(b) 166 g. of the polyaldehydo-carboxylic acid was suspended in 500 ml. of distilled water. 800 ml. of a 40% formaldehyde solution and 166 ml. of a 40% NaOH were then introduced into the suspension within a period of 40 minutes. After removing some undissolved fractions by filtration from the clear bright-yellow solution, the solution was permitted to stand for a few hours and was then neutralized by addition of solid hydroxycarboxylic acid polymer made according to Example 3. The addition was effected in 2 g. batches. After a total of 12.3 g. of hydroxycarboxylic acid polymer had been dissolved, a pH value of the solution between 5 and 6 was obtained.

The undissolved fractions were then removed by filtration and the solution evaporated to dryness.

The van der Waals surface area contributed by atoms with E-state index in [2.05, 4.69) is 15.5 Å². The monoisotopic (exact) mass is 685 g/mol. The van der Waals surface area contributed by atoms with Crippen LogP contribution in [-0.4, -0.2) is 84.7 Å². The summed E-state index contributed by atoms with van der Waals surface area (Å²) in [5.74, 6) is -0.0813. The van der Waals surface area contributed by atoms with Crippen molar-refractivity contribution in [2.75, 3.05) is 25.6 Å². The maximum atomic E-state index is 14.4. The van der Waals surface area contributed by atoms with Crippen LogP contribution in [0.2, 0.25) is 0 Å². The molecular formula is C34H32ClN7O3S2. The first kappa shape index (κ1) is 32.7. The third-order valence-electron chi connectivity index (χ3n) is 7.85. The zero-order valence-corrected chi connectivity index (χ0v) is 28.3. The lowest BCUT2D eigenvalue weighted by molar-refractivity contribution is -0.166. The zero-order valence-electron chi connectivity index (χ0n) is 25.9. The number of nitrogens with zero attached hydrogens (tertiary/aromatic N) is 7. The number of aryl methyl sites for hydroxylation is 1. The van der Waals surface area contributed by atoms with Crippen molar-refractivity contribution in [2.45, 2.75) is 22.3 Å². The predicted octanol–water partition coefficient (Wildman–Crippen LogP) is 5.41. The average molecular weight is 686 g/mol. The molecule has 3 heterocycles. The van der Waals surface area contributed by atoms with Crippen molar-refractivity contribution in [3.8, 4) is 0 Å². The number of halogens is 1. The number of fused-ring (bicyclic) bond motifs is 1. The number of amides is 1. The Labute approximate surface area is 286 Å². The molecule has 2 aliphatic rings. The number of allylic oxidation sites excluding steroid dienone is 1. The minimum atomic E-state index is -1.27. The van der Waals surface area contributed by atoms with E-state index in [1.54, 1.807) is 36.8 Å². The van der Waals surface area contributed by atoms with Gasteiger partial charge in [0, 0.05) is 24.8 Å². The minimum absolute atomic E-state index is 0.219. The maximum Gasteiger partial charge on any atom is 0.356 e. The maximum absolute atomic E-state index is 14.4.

The solid salt was dried at C. in a vacuum and there were thus obtained g. of solid hydroxycarboxylic acid sodium salt polymer with a complex stability with Ca++ ions as follows: 1g K =205 measured at an ionic strength 1:0.23 mol/l. Hampshire test value=500;

With Fe+++z 1g K =29.l (pH=1l.5; I=1.0 mol./l.) With Mn++2 1g K, ,,,=4.5 (pH=9.4 I=0.1 mol./l.) With Cu++: 1g K =2.7 (pH=9.7 I=0.25 mol./l.) With Ag: lg K =3.7 (p H=7.0 I=0.025 m0l./l.).

Thus, the solubility product of AgCl is not exceeded if there is present the complexing agent in a concentration of 1 mol/liter in case of a 5 -l0" molar Ag+ solution with Clions in a concentration up to 10-3 mol/l. Thus, no AgCl is precipitated, even in the least desirable case where no further supersaturation effects occur.

EXAMPLE 16 (a) 1529 ml. of an aqueous crude acrolein solution, which was free of stabilizers and contained about 25% acrolein, was introduced into 660 ml. of a 30% concentration H 0 while heating in a bath of a temperature of 60 C. The addition was made dropwise at a dropping rate of 10 ml. per minute while stirring. After adding 0.08 g. MnO the solution was then concentrated to a volume of about 1100 ml. There was obtained an approximately 40% concentration polyaldehydo-carboxylic acid solution having a COOH content of 68%, a C=O content of 20% and a F of 9.